With a name that encapsulates all of the grandeur of Egypt’s ancient past, the Valley of the Kings is one of the country’s most popular tourist destinations. It’s located on the west bank of the Nile, directly across the river from the ancient city of Thebes (now known as Luxor). Geographically, the valley is unremarkable; but beneath its barren surface lie more than 60 rock-cut tombs, created between the 16th and 11th centuries BC to house the deceased pharaohs of the New Kingdom.
The valley comprises two distinct arms — the West Valley and the East Valley. The majority of the tombs are located in the latter arm. Although almost all of them were looted in antiquity, the murals and hieroglyphs that cover the walls of the royal tombs provide an invaluable insight into the funerary rituals and beliefs of the Ancient Egyptians.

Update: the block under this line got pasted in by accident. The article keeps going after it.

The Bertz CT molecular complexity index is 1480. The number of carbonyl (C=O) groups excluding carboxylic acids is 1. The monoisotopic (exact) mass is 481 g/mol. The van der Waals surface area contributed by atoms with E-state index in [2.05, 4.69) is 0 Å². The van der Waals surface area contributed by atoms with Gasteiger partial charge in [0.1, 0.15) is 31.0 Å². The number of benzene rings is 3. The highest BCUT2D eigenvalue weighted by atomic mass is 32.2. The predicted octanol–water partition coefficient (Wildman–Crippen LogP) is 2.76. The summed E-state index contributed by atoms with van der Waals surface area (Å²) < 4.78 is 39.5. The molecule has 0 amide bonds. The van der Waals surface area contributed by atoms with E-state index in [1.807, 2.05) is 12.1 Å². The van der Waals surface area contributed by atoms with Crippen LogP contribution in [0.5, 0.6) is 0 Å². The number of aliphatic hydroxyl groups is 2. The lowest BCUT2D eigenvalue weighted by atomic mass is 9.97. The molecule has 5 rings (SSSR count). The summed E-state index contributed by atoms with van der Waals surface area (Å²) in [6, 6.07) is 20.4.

The Valley in Ancient Times
After years of extensive study, most historians believe that the Valley of the Kings was used as a royal burial ground from approximately 1539 BC to 1075 BC — a period of almost 500 years.
Read more from source: The Valley of the Kings, Egypt: The Complete Guide